Sunday, June 28, 2009

Plunging ahead with weaving


Needing to replace the ragged runners in my entrance way brought me to rug weaving. The rug shown above is only my third project, the first being a long twill sampler I did to familiarize myself with the loom I had just purchased from a friend. The second is the first rug on this same warp, shown on the front of my webpage http://www.whorlwindweaver.com/.
Essentially, I decided I needed rugs and just kind of plunged ahead. At first, I thought I could spin the warp, but soon abandoned this plan. I picked the 8/5 linen warp out from Yarn Barn samples merely because I liked it. It seemed to be the right thickness. Fortunately the weaving world is a friendly word and I was able to get advice on what to do. This is why I am weaving a warped faced rug with a 4 dents per inch. I started out with a single color weave, but my loom came with Designing and Making Handwoven Rugs by Osmal Gallinger Tod and Josephine Couch Del Deo. This is where I found the idea for the Indian Saddle Blanket motif shown above. With a flurry of activity, I spun up all the yarn and now I am deep into weaving this second rug.
There is a lot to weaving rugs and tensioning the linen warp has proven tricky. My rugs look good on the loom, but I have no idea what they will look like once cut from the loom and freed from tension. Will they be buckled or skewed? I have no idea. One thing though I do know, is that I am benefiting from having plunged ahead. I am learning a lot by just doing which I know will benefit all my future weaving.

Sunday, June 21, 2009

Slowing down for better yarn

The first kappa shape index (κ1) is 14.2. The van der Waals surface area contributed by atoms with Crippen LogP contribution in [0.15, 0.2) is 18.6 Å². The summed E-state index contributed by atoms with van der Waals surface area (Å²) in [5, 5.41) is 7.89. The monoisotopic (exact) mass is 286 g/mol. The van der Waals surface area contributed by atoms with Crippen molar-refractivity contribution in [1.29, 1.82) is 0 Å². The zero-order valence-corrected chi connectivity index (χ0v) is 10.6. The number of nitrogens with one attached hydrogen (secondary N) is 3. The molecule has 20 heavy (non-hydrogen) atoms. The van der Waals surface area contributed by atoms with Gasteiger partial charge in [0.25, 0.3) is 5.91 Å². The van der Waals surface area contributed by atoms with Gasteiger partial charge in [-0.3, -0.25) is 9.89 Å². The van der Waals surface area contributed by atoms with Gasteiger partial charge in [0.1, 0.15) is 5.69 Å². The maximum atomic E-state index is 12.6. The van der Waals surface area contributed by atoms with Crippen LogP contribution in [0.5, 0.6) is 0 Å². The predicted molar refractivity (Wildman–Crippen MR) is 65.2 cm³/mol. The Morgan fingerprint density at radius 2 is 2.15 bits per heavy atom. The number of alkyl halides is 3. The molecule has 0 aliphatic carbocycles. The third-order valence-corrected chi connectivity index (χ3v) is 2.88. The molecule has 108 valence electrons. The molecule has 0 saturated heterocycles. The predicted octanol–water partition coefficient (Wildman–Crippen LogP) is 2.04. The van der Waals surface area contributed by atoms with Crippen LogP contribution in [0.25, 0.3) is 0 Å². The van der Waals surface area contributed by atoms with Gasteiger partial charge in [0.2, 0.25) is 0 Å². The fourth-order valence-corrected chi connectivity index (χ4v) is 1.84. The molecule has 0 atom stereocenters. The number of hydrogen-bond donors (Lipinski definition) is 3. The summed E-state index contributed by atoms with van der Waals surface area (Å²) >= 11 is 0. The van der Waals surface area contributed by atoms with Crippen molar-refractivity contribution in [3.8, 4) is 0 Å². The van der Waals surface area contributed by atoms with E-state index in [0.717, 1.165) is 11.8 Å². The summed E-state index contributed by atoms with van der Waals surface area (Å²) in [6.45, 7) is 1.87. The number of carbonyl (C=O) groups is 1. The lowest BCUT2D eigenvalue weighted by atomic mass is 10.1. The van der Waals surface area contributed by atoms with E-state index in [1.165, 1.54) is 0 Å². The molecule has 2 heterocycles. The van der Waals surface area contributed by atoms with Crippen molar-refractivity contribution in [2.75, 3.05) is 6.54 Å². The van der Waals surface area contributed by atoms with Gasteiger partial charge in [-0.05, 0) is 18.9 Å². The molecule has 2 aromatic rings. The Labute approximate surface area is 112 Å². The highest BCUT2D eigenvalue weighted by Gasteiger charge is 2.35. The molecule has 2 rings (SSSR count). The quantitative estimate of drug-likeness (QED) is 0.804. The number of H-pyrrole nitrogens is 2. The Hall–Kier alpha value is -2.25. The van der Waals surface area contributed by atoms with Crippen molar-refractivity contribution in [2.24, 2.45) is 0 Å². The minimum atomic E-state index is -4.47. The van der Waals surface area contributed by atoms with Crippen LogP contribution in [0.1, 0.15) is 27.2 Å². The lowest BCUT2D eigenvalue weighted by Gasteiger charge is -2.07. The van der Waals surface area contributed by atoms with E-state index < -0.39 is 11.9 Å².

Posting my yarn on Ravelry soon had me thinking twice about daydream spinning. It wasn’t like I could pass off bobbin after bobbin of gray singles as “art yarn.” I had joined “Yarn Everyday” back in April when it opened with the challenge to spin and post a yarn everyday of that month. I had begun spinning for a weft faced rug project and all I had to show was bobbin after bobbin of utilitarian green and eventually brown yarn. I made four ply but my skeins didn’t exactly rival the bright and beautiful yarn shown by my fellow Ravelers. Seeing my basic yarns in 8 megapixels also had me paying closer attention to what I was doing.
I discovered I was spinning too fast. Considering I had about 12 pounds of fleece to go through, I guess I felt the pressure. I had to force myself to slow down to improve my yarn. And I learned something new—how to savor that production. I must say, I enjoyed spinning every foot of yarn. Above are most of the results of my efforts this spring and represent almost all of four fleeces worth of wool. I’ve already woven about two feet of the rug, and I have some bobbins of the gray waiting to be plied.